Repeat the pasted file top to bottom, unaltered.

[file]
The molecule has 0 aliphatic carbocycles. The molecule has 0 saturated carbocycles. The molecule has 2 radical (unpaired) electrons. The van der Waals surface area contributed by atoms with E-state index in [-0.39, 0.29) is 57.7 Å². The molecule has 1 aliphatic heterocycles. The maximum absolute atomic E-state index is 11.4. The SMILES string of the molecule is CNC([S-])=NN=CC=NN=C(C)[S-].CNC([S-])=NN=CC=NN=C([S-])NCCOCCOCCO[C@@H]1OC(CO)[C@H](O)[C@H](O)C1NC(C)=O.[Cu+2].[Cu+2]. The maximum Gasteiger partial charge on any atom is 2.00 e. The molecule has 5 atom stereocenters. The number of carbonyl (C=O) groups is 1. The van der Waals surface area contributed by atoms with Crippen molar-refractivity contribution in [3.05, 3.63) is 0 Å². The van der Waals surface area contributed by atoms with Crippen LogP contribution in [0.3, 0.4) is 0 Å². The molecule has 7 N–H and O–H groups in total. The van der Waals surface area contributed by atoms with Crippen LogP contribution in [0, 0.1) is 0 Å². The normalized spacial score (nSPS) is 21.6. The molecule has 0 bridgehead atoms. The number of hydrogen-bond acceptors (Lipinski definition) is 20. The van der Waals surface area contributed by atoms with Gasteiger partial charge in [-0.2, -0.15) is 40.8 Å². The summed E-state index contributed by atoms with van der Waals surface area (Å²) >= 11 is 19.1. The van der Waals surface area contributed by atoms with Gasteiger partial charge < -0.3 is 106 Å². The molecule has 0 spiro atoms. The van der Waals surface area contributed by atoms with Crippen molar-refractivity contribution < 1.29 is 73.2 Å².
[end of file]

The molecule has 0 aliphatic carbocycles. The molecule has 0 saturated carbocycles. The molecule has 2 radical (unpaired) electrons. The van der Waals surface area contributed by atoms with E-state index in [-0.39, 0.29) is 57.7 Å². The molecule has 1 aliphatic heterocycles. The maximum absolute atomic E-state index is 11.4. The SMILES string of the molecule is CNC([S-])=NN=CC=NN=C(C)[S-].CNC([S-])=NN=CC=NN=C([S-])NCCOCCOCCO[C@@H]1OC(CO)[C@H](O)[C@H](O)C1NC(C)=O.[Cu+2].[Cu+2]. The maximum Gasteiger partial charge on any atom is 2.00 e. The molecule has 5 atom stereocenters. The number of carbonyl (C=O) groups is 1. The van der Waals surface area contributed by atoms with Crippen molar-refractivity contribution in [3.05, 3.63) is 0 Å². The van der Waals surface area contributed by atoms with Crippen LogP contribution in [0.3, 0.4) is 0 Å². The molecule has 7 N–H and O–H groups in total. The van der Waals surface area contributed by atoms with Crippen LogP contribution in [0, 0.1) is 0 Å². The normalized spacial score (nSPS) is 21.6. The molecule has 0 bridgehead atoms. The number of hydrogen-bond acceptors (Lipinski definition) is 20. The van der Waals surface area contributed by atoms with Gasteiger partial charge in [-0.2, -0.15) is 40.8 Å². The summed E-state index contributed by atoms with van der Waals surface area (Å²) >= 11 is 19.1. The van der Waals surface area contributed by atoms with Gasteiger partial charge < -0.3 is 106 Å². The molecule has 0 spiro atoms. The van der Waals surface area contributed by atoms with Crippen molar-refractivity contribution < 1.29 is 73.2 Å².